The cloud is still the safest place to be for small-to-medium businesses

Cloud security has been a hot topic in the news lately. While most of the hacks reported in the press have affect consumers and popular free services, there’s no question that some businesses will be concerned, in the light of all these negative reports, about just how safe their off-site data actually is. It’s one thing for an individual like Mat Honan to lose his digital identity, but if a business loses the data it has stored in the cloud (or worse still, if it should fall into the wrong hands), that can have truly catastrophic consequences, both in terms of monetary loss and damage to reputation.

The perceived risk of cloud storage might have some small-and-medium businesses rethinking their strategy and looking to return to the old days of just backing up locally. But doing so could actually put company data at far greater risk. If the firm’s servers fail as a result of a cyberattack or a natural disaster, it’s going to be much harder to affect a speedy recovery.

While handling data management in-house might seem like a possible cash-saving solution, it can actually work out to be far more expensive in the long run. For starters, there’s the wages of the on-site staff that will need to be employed to ensure the smooth running of everything, including keeping on top of the security standards and regulations. Giving the task to an existing employee, in addition to their day to day duties, will just increase the risk of important updates not being applied in a timely fashion. It’s a worrying fact, according to Verizon’s 2012 Data Breach Investigations Report (DBIR), that 96 percent of hacked businesses surveyed were not compliant with the Payment Card Industry Data Security Standard (PCI DSS) when they were attacked, and 92 percent of all breaches were identified by third parties, typically weeks or even months after the event.


The truth is, despite the recent scare stories, dedicated cloud storage still offers the best solution for most businesses. Cloud providers are typically less attractive to hackers because they invest far more in security than the average SMB could ever afford. They’ll also offer physical security at their storage sites, to prevent someone breaking in and making off with the data the old fashioned way (according to Verizon’s DBIR, 10 percent of all recorded breaches was down to a lack of physical security).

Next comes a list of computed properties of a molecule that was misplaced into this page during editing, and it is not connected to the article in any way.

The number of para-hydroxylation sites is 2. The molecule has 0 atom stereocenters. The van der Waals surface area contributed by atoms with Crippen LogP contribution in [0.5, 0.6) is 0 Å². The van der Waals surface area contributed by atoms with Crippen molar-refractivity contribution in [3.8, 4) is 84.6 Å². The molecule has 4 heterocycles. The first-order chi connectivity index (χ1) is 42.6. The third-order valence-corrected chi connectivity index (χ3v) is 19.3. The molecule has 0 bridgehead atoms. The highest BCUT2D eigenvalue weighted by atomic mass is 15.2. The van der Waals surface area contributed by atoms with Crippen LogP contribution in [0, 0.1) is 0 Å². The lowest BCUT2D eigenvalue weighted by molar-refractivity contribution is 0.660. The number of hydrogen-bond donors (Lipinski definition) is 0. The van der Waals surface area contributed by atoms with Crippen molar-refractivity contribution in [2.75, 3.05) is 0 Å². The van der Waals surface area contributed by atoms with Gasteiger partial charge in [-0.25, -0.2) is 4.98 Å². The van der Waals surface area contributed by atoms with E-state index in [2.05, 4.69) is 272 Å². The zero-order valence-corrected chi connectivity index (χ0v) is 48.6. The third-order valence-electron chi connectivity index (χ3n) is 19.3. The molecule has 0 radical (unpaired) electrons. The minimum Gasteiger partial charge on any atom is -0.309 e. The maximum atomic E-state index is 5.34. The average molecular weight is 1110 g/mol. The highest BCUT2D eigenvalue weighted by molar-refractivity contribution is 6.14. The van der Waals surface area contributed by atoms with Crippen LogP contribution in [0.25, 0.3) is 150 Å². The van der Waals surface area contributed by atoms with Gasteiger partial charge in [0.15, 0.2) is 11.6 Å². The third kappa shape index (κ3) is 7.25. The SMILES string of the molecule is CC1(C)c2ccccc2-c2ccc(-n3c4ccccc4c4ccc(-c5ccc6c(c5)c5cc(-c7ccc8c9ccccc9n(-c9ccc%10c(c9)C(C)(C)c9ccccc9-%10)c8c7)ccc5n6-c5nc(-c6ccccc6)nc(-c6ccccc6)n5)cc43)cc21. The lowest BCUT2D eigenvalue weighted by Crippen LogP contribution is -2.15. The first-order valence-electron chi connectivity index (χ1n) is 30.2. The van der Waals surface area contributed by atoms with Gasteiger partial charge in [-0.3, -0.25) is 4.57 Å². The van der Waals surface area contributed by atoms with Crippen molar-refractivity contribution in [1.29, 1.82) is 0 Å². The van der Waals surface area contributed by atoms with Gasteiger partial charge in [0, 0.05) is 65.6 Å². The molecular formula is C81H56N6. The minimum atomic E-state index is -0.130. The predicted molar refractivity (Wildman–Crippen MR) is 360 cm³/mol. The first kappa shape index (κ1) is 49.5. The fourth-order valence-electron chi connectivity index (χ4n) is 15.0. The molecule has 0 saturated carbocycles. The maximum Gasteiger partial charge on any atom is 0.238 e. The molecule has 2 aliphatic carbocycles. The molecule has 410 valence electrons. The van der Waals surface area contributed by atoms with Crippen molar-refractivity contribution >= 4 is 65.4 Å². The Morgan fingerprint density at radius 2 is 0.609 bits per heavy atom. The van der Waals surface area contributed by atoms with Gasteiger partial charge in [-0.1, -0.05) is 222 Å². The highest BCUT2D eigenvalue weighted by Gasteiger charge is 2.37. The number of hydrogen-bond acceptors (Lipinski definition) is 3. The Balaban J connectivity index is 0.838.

Of course, it’s important for businesses to identify the right provider for their needs, and you really do get what you pay for when it comes to cloud storage. Choose a cheap solution from someone without a proven track record, and there’s the risk they might not be up to the task (or worse still could go bust). If you have a company that’s considering moving your data to the cloud, Verizon Business, which offers a suite of cost effective enterprise-class cloud services, suggests asking the following questions of any potential provider before giving them your business:

  • Do they have tight physical security, such as 24x7 human guards and biometric screening, to positively identify visitors, as well as video cameras for facility monitoring?
  • Where will your data be stored? Will your provider use its own secure facility or farm out processing and storage functions to a third party?
  • Can they verify that all software patches, anti-virus signatures, anti-malware, and security policies are up to date and applied consistently?
  • Do they have cloud-specific firewalls for virtual machines to prevent intrusions?
  • What are the company’s backup practices, and do they replicate data and application infrastructure across multiple sites?
  • Is a complete restoration possible, and if so, how long will it take?
  • Does their data center have uninterruptible power supplies, climate control, and fire prevention and suppression?
  • Data in the cloud is typically in a shared environment, resulting in files from multiple companies residing on the same servers. Does the provider offer strong isolation and compartmentalization at every layer of the multi-tenant architecture to protect against unauthorized access?
  • Do they offer tested encryption methods for file transfers, support for customer pre-encrypted file storage, and strong authentication?
  • Does the provider comply with standards designed to control access by the people who manage your data?
  • And finally, if you foresee specialized requirements not met by shared resources, can the provider offer additional protections through dedicated systems and private IP networking options, such as application log monitoring, virtual private networks, and migration strategies and services?

All good questions, and ones that any competent cloud provider should be able to answer with ease. If they can’t, or the answers seem vague or uninformed, walk away. Your company’s data is too valuable to risk.

Photo Credit: Jirsak/Shutterstock

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